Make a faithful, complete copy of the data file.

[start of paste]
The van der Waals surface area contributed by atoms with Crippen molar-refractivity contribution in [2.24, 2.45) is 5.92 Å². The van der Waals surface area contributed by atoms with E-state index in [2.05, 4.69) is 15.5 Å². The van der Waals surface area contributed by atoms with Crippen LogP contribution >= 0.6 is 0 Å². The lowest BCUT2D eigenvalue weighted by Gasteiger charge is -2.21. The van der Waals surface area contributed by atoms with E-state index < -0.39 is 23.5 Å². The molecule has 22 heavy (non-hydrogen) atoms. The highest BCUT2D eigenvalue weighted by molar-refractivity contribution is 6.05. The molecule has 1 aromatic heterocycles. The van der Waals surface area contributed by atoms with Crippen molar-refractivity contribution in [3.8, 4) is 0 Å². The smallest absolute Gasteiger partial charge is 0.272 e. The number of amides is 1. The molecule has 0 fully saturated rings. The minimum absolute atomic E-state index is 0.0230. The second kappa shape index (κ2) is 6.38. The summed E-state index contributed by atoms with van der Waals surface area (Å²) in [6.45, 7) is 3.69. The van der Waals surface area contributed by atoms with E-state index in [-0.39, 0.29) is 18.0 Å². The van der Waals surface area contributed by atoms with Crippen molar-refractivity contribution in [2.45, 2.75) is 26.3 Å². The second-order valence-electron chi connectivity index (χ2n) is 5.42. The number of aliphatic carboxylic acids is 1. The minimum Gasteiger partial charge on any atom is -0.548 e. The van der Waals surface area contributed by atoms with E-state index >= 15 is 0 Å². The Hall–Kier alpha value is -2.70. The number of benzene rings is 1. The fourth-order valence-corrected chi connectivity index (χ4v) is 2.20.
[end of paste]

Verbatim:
The van der Waals surface area contributed by atoms with Crippen molar-refractivity contribution in [2.24, 2.45) is 5.92 Å². The van der Waals surface area contributed by atoms with E-state index in [2.05, 4.69) is 15.5 Å². The van der Waals surface area contributed by atoms with Crippen LogP contribution >= 0.6 is 0 Å². The lowest BCUT2D eigenvalue weighted by Gasteiger charge is -2.21. The van der Waals surface area contributed by atoms with E-state index < -0.39 is 23.5 Å². The molecule has 22 heavy (non-hydrogen) atoms. The highest BCUT2D eigenvalue weighted by molar-refractivity contribution is 6.05. The molecule has 1 aromatic heterocycles. The van der Waals surface area contributed by atoms with Crippen molar-refractivity contribution in [3.8, 4) is 0 Å². The smallest absolute Gasteiger partial charge is 0.272 e. The number of amides is 1. The molecule has 0 fully saturated rings. The minimum absolute atomic E-state index is 0.0230. The second kappa shape index (κ2) is 6.38. The summed E-state index contributed by atoms with van der Waals surface area (Å²) in [6.45, 7) is 3.69. The van der Waals surface area contributed by atoms with E-state index in [-0.39, 0.29) is 18.0 Å². The van der Waals surface area contributed by atoms with Crippen molar-refractivity contribution in [2.45, 2.75) is 26.3 Å². The second-order valence-electron chi connectivity index (χ2n) is 5.42. The number of aliphatic carboxylic acids is 1. The minimum Gasteiger partial charge on any atom is -0.548 e. The van der Waals surface area contributed by atoms with E-state index >= 15 is 0 Å². The Hall–Kier alpha value is -2.70. The number of benzene rings is 1. The fourth-order valence-corrected chi connectivity index (χ4v) is 2.20.